Paramount/Universal



When John Hughes died of a heart attack while walking in New York in the summer of 2009, it was a shock for a number of reasons. For one, he was only 59. And for another, he was always, through his work, so associated with youth, both the rebellious teens who populated his beloved high school movies and the even-younger protagonists that would become the center of his later works. In a way, it made perfect sense -- how could an artist so finely tuned to the trials and tribulations of youth, ever live to become an old man?

Hughes was incredibly prolific and left behind at least a half-dozen completed scripts that have yet to be made, but we’ve chosen, for the sake of sanity, to focus on the movies that he wrote as well as directed, a relatively small number given his much larger overall output.

Don’t worry, John, we won’t forget about you.

8. ‘Curly Sue’ (1991)

Warner Bros.



The early 1990s was not an easy time for Hughes. He reached the height of his commercial power with 1990’s “Home Alone,” a film that he wrote and produced but didn’t direct, but its success led to a creative bankruptcy that lasted until the end of his Hollywood career. There’s a reason that all of Hughes’ latter screenplays featured bumbling crooks and precocious little kids. In “Curly Sue” he must have felt like he hit pay dirt because the bumbling crook is a precocious little kid. Unfortunately, the movie was a critical and commercial dud and the movie is easily his lousiest directorial effort. A supremely unlikable James Belushi is a vagabond traveling with his young daughter Curly Sue (Alisan Porter), when they scam a wealthy, outrageously attractive lawyer (Kelly Lynch), who then lets them live in her ritzy Chicago apartment. For the first time, Hughes miscalculated his formula, leaning way too heavily into gooey schmaltz (even the score is treacly) and his worst slapstick instincts (the amount of times Belushi gets punched feels like it’s in the double digits). For Hughes diehards only.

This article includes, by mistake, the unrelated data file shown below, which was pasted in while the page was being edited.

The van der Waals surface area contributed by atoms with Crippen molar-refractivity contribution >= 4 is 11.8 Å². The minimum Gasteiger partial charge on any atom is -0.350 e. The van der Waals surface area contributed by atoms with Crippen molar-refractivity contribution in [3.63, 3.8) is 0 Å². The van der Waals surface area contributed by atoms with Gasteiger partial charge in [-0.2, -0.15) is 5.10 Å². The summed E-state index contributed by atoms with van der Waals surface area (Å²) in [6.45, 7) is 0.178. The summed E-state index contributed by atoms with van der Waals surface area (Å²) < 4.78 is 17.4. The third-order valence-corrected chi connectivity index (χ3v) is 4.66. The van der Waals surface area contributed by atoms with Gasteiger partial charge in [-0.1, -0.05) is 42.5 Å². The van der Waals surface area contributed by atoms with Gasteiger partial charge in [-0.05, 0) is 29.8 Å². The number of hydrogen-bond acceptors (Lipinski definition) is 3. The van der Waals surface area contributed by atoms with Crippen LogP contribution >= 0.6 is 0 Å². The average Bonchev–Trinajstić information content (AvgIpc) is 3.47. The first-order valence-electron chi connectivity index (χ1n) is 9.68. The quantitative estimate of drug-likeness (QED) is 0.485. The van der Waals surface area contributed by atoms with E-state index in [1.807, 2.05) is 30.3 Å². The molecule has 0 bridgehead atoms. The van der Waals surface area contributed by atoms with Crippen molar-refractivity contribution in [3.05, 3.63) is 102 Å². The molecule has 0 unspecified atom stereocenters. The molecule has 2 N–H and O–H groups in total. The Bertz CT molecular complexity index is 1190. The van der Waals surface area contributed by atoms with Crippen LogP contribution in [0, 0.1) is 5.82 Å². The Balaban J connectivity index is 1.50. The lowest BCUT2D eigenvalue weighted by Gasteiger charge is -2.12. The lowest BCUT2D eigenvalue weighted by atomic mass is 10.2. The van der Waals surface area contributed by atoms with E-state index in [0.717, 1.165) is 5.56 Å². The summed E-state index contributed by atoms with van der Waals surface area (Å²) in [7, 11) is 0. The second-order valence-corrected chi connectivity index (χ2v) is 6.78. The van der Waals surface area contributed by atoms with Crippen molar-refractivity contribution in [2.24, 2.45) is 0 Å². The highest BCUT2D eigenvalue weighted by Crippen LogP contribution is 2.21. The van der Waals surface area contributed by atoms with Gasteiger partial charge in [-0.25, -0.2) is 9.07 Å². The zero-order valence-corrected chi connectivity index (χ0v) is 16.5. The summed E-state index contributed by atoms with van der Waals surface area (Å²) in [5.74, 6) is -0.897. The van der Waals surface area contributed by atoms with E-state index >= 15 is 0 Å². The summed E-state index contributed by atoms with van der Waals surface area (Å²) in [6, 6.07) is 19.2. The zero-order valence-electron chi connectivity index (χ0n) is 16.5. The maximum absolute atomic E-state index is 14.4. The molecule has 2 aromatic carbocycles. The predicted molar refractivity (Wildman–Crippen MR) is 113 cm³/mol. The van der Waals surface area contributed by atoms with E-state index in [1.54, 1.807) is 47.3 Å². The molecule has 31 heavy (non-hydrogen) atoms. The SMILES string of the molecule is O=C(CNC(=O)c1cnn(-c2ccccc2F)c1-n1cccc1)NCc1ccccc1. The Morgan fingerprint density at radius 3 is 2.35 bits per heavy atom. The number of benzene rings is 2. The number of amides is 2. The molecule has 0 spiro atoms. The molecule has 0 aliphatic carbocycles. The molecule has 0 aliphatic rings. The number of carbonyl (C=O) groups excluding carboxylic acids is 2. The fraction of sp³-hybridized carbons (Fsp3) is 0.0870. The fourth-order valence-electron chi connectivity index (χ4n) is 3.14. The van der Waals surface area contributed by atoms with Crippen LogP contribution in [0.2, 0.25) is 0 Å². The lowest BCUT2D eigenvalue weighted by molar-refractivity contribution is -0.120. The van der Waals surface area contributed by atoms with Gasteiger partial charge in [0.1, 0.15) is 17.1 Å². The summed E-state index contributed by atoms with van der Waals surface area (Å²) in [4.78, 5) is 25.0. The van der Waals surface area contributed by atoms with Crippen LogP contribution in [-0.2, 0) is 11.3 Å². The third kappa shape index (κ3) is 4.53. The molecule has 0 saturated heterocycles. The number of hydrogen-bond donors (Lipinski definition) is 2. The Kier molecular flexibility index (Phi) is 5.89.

7. ‘Sixteen Candles’ (1984)

Universal



Hughes’ first film as a writer-director has not aged well. Most of its bad reputation centers around the positively cartoonish portrayal of Long Duk Dong (Gedde Watanabe), a foreign exchange student whose otherness is double-underlined at every turn (including but not limited to an oriental “gong” sound effect every time he’s on screen or spoken about) and the laisser-faire attitude the film has towards date rape. But watch again. There’s all sorts of stuff that is either problematic or out-and-out dumb about “Sixteen Candles,” from the casual (and repeated) use of the word “fag,” full-on nudity (in a PG-rated movie!), and a weird reliance on exaggerated sound effects. You can feel Hughes’ background at the National Lampoon colliding, sometimes violently, with his desire to paint a grounded, emotionally real portrait of teen angst. Years later Hughes admitted to EW that he didn’t know what, exactly, he was doing on this movie, and while it’s certainly a charming debut, you can also feel that inexperience in a big way.

6. ‘Uncle Buck’ (1989)

Universal